LANGUAGE USE IN EDUCATION AND ETHNIC CONFLICT AND CHALLENGES AMIDST COMPETING
LINGUISTIC ALLEGIANCES: THE CASE OF THE LUNDAS AND THE LUVALES
IN ZAMBEZI DISTRICT, ZAMBIA
¹Chipo Kasoma, ²Lisa Kwaleyela and ³Gosnell L. Yorke (Ph.D)
¹ UNICEF, Lusaka, Zambia
²‚³ Dag Hammarskjӧld Institute for Peace and Conflict Studies,
Copperbelt University, Zambia
International Journal of Arts and Social Sciences (IJRASS)
Oasis International Journal series
Vol. 1 No. 1
In Zambia, the debate surrounding whether or not it is much more salutary to instruct children in their first language (L1) or mother tongue in the early stages of their academic development appears to have subsided in the last two decades, in favour of its proponents. Undoubtedly, this more valorizing and somewhat conflict-mitigating view of African languages is due, in no small measure, to the establishment of the African Academy of Languages (ACALAN) in Bamako, Mali, in 2001 under the theme, “African Languages for a Peaceful, Prosperous and Integrated Africa”. Scholars have consistently challenged the traditional practice by most African states of adopting ex-colonial languages as a medium of
instruction in schools. This is because research has shown that native speakers forced to learn in a foreign language tend to lag behind in their academic development as they attempt to first learn the new (imposed) language. Based on this realisation, in 2013, Zambia set trends among many African countries by adopting a policy of teaching in local languages at lower grade levels (grades 1-4). This policy is reported to be working remarkably well in most parts of the country. For example, the May 2016 Joint Annual Review (JAR) by the Ministry of General Education and Cooperating Partners, covering a sample of 40 schools across the country, revealed a significant increase in test scores, literacy and numeracy, compared to the last two years before adoption of the policy. Further research, however, has also shown that implementation of this commendable policy has come with its own linguistic challenges in Zambezi District, Zambia. Zambezi District has suffered a long-standing conflict over language use between the Lunda and the Luvale ethnic communities, dating back to precolonial times. This article seeks to highlight the conflicts and challenges faced in the implementation of the local language policy in education in Zambezi District among the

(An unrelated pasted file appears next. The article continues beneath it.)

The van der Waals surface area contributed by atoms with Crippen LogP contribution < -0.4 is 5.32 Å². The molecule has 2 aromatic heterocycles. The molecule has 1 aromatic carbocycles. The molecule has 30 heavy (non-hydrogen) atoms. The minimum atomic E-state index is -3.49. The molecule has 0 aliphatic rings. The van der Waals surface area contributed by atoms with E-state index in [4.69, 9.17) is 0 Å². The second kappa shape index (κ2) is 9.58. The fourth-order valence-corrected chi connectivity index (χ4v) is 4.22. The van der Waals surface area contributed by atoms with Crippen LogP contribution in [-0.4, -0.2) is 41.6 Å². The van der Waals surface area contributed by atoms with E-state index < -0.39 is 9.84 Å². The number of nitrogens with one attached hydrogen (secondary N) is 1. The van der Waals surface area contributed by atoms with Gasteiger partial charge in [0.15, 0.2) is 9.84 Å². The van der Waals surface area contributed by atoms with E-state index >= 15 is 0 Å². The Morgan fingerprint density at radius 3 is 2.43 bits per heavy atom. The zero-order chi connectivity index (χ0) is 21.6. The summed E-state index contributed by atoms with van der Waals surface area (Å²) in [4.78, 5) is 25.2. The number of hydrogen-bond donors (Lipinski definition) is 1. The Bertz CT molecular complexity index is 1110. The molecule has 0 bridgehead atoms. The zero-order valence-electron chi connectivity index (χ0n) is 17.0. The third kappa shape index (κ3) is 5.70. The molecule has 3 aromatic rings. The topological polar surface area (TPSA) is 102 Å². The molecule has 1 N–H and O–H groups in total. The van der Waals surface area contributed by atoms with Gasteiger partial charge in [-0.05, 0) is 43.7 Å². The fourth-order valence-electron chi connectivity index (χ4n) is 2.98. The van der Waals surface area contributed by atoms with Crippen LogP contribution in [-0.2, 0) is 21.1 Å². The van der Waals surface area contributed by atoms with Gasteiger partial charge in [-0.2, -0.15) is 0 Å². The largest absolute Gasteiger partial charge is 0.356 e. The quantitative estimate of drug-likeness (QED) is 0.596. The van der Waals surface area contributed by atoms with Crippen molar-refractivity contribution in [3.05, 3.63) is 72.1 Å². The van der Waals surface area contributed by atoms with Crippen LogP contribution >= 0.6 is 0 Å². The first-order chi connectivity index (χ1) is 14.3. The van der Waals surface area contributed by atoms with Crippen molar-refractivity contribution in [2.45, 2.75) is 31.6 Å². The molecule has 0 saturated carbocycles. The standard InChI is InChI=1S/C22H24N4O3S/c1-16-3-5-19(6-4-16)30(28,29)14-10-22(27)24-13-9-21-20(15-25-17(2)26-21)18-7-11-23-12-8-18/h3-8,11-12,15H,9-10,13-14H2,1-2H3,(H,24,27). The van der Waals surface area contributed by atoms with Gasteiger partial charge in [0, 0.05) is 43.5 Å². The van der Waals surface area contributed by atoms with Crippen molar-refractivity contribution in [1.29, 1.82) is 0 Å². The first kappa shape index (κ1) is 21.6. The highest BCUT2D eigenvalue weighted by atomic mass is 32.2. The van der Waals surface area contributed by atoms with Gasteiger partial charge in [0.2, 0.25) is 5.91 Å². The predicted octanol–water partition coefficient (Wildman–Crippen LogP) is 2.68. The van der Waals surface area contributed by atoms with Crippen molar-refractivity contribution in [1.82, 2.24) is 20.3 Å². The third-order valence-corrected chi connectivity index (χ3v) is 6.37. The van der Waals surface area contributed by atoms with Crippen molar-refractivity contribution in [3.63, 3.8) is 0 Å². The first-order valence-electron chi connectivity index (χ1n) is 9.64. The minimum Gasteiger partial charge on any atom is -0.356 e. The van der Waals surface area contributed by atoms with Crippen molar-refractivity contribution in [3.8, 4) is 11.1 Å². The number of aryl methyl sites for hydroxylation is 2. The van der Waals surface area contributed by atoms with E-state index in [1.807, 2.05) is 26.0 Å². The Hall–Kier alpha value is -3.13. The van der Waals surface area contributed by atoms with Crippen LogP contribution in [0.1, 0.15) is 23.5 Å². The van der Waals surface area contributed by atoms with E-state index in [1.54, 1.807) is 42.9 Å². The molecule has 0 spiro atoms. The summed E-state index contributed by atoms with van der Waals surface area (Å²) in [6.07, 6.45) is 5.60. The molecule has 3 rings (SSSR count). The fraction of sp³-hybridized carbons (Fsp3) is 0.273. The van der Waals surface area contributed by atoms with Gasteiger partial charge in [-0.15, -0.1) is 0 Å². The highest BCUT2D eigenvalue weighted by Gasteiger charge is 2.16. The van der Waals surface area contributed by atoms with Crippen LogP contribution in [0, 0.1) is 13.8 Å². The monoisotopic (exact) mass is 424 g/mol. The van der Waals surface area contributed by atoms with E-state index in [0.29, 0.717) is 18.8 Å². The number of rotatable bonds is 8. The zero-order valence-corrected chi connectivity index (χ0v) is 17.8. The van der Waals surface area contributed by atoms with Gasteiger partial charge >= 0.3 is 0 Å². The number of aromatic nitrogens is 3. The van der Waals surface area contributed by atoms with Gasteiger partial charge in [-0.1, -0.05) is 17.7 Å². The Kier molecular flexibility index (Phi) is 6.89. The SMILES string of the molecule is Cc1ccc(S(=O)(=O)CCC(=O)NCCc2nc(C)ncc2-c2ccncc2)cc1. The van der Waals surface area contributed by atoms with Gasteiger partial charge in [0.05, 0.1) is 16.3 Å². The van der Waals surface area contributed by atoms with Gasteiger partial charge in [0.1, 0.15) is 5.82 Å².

Lundas and the Luvales. In addition, it offers recommendations that might help mitigate and/or manage the prevailing ethnic conflict induced by this policy-driven use of language in education.
Key words: African
Keywords: African Academy of Languages, Education, Ethnic Conflict and Challenges, Language Use, Lunda, Luvale, Zambezi District and Zambia.
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